One game into the Heat playoff series, longtime Boston Globe columnist Dan Shaughnessy compared the Celtics to 74-year-old actor Morgan Freeman. At the end of the series, MassLive.com ran the headline: “The Death of a Dynasty That Never Was.” A video of two Boston writers debating the Celtics’ chances for another ring had one joking that it was possible only if “LeBron James will take off the fourth quarter in four of six playoff games.” A running September fan poll asking “How are you feeling about the Celtics?” on a scale of 10 to 100 sat for a time at 10 and never topped 50. That same month, when another blog asked, “Is This Already a Lost Season?” message-boarders said they’d prefer to lose the entire season to the lockout than witness banner-fail in a quest for an 18th title.

Then there was the introductory story to the issue, entitled Why Boston is better than you. The writer, Peter Keating draws a conclusion not unlike the one that Deford came up with above:

“This city has a passionate fan base and smart fans and a supply of intelligent people coming out of universities nearby,” Morey says. “Boston’s got the lead. And they’re going to hold it for a while.”

We’ll see.

Maybe The Media Can Now Move On From SpyGate

News came down a little while ago of the punishment handed out to the New Orleans Saints in the bounty program that was operated under defensive coordinator Gregg Williams, who is now with the Rams.

  • Saints Head Coach Sean Payton is suspended for the entire 2012 season without pay.
  • Saints GM Mickey Loomis is suspends for eight games.
  • Saints Assistant Head Coach Joe Vitt is suspended for six games without pay.
  • Gregg Williams is suspended indefinitely, with Roger Goodell re-assessing the situation after the 2012 season.
  • The Saints give up their second round picks this season and next season.
  • The Saints franchise is fined $500,000.

There will also apparently be player discipline coming down at a later time.

This makes the Patriots 2007 punishment look like a slap on the wrist.

(Of course, for some, this will go the other way, and some will claim the Patriots got off too lightly and will call for a retroactive suspension of Bill Belichick.)

Edit…and we have a winner:

[blackbirdpie id=”182553603158970369″]

[blackbirdpie id=”182555696099893248″]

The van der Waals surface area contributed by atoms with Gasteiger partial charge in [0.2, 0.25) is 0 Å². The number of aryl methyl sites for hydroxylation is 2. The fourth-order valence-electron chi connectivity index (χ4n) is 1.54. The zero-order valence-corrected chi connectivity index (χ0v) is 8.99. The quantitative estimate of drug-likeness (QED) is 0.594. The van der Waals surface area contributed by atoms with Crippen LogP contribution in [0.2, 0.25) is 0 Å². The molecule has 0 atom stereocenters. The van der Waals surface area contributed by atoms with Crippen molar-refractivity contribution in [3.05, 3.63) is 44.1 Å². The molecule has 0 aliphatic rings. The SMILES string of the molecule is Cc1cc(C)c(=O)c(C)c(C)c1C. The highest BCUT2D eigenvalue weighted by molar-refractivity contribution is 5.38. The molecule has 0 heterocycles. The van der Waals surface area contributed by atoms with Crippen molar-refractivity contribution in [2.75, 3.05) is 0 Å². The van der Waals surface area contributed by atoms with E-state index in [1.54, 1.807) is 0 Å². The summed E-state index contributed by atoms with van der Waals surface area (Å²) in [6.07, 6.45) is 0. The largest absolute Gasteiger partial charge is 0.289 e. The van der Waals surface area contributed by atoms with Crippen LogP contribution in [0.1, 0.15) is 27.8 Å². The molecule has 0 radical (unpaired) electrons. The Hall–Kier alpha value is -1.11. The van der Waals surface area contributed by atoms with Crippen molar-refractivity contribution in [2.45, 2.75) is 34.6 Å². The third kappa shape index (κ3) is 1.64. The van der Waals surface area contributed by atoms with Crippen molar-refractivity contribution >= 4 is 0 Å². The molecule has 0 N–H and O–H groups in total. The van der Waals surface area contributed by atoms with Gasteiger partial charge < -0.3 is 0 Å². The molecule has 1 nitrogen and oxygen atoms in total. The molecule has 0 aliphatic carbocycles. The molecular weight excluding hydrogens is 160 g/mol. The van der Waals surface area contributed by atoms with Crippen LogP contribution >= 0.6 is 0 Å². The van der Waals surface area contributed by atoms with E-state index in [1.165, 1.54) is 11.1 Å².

Celtics, Bruins Take A Breather, Bob Ryan Takes A Tour

The Celtics and Bruins had the night off last night, and have tonight off as well, a rare two night respite in their respective leagues.

The Celtics are still looking for a backup big man, needing to get their roster finalized before Friday’s playoff eligibility deadline. None of the available names are really intriguing, though Steve Bulpett drops the name of Reggie Evans out there, who would be an absolute perfect fit. I’m not sure why the Clippers would buy him out though.

The Bruins are still trying to figure out the best line combinations, while also seeing if Marty Turco can help them at all.

Plenty of bouncing around – Bob Ryan visited all 21 New England NCAA Division I basketball programs this winter, and files a report from each and every venue.

Who has the sports passion to do this type of piece when Ryan retires? No one.

What will the Patriots accomplishments in free agency mean for them come draft weekend? – Christopher Price examines how New England’s free agent signings could impact their draft plans.

There is no option, Patriots must put the ‘D’ back in their draft – Glen Farley says that the Patriots have no choice but to load up on defense in the draft.

Patriots still have big holes to fill – Like Tony Massarotti yesterday, Bill Burt doesn’t think the Patriots have addressed their needs this offseason.

Patriots fans will have something to cheer for – Jonathan Comey says that getting worked up over football in March is a futile exercise, though the chase for a championship is always worth it.

Rivalry stays the same – Ian Rapoport says that even though Peyton Manning will be in a new uniform, the rivalry with Tom Brady will carry over.

Who’s managing Bobby V? – Gordon Edes has a look at Bobby Valentine’s right-hand man, who keeps him on track and on schedule every day.

Will Valentine’s candor wear on Red Sox? – Sean McAdam notes that “with six media outlets traveling during the regular season and two all-sports radio stations on the lookout for topics to discuss.” Bobby V’s candor could prove problematic.

A retro fit for Matsuzaka – Nick Cafardo has Daisuke Matsuzaka enjoying his time working with Valentine thus far.

For starters, questions remain: An updated look at Red Sox rotation competition – Alex Speier updates us on the competition to round out the rotation.Ron Chimelis assigns power ratings to the candidates.

O’Neal: ‘I never spoke to [Ainge] about a buyout’ – A. Sherrod Blakely talks to Jermaine O’Neal about his time in Boston, and wanting to set the record straight about reports he requested a buyout so he could join the Heat.

Greg Stiemsma goes home – Bulpett has the rookie center talking about returning to his home state for the first time since joining the Celtics.